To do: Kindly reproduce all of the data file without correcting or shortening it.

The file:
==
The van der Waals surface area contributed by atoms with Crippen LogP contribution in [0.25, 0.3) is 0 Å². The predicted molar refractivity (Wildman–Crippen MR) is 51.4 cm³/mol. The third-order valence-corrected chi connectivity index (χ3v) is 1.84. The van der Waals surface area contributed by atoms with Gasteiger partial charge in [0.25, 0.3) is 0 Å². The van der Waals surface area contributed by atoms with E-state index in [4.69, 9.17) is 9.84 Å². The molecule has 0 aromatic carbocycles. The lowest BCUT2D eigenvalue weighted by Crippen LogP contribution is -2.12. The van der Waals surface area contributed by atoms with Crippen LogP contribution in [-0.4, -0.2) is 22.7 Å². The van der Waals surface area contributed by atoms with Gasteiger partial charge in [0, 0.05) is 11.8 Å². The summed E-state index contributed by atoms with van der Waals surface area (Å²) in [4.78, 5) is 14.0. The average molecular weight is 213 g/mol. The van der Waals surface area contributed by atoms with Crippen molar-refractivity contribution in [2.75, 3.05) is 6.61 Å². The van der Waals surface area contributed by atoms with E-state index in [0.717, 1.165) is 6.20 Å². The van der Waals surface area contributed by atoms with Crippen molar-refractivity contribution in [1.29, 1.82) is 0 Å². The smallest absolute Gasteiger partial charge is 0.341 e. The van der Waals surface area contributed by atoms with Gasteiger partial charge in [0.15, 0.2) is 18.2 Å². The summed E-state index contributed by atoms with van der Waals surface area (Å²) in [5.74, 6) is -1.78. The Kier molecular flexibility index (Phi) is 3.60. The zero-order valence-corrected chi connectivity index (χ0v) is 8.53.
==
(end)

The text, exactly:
The van der Waals surface area contributed by atoms with Crippen LogP contribution in [0.25, 0.3) is 0 Å². The predicted molar refractivity (Wildman–Crippen MR) is 51.4 cm³/mol. The third-order valence-corrected chi connectivity index (χ3v) is 1.84. The van der Waals surface area contributed by atoms with Gasteiger partial charge in [0.25, 0.3) is 0 Å². The van der Waals surface area contributed by atoms with E-state index in [4.69, 9.17) is 9.84 Å². The molecule has 0 aromatic carbocycles. The lowest BCUT2D eigenvalue weighted by Crippen LogP contribution is -2.12. The van der Waals surface area contributed by atoms with Crippen LogP contribution in [-0.4, -0.2) is 22.7 Å². The van der Waals surface area contributed by atoms with Gasteiger partial charge in [0, 0.05) is 11.8 Å². The summed E-state index contributed by atoms with van der Waals surface area (Å²) in [4.78, 5) is 14.0. The average molecular weight is 213 g/mol. The van der Waals surface area contributed by atoms with Crippen molar-refractivity contribution in [2.75, 3.05) is 6.61 Å². The van der Waals surface area contributed by atoms with E-state index in [0.717, 1.165) is 6.20 Å². The van der Waals surface area contributed by atoms with Crippen molar-refractivity contribution in [1.29, 1.82) is 0 Å². The smallest absolute Gasteiger partial charge is 0.341 e. The van der Waals surface area contributed by atoms with Gasteiger partial charge in [0.15, 0.2) is 18.2 Å². The summed E-state index contributed by atoms with van der Waals surface area (Å²) in [5.74, 6) is -1.78. The Kier molecular flexibility index (Phi) is 3.60. The zero-order valence-corrected chi connectivity index (χ0v) is 8.53.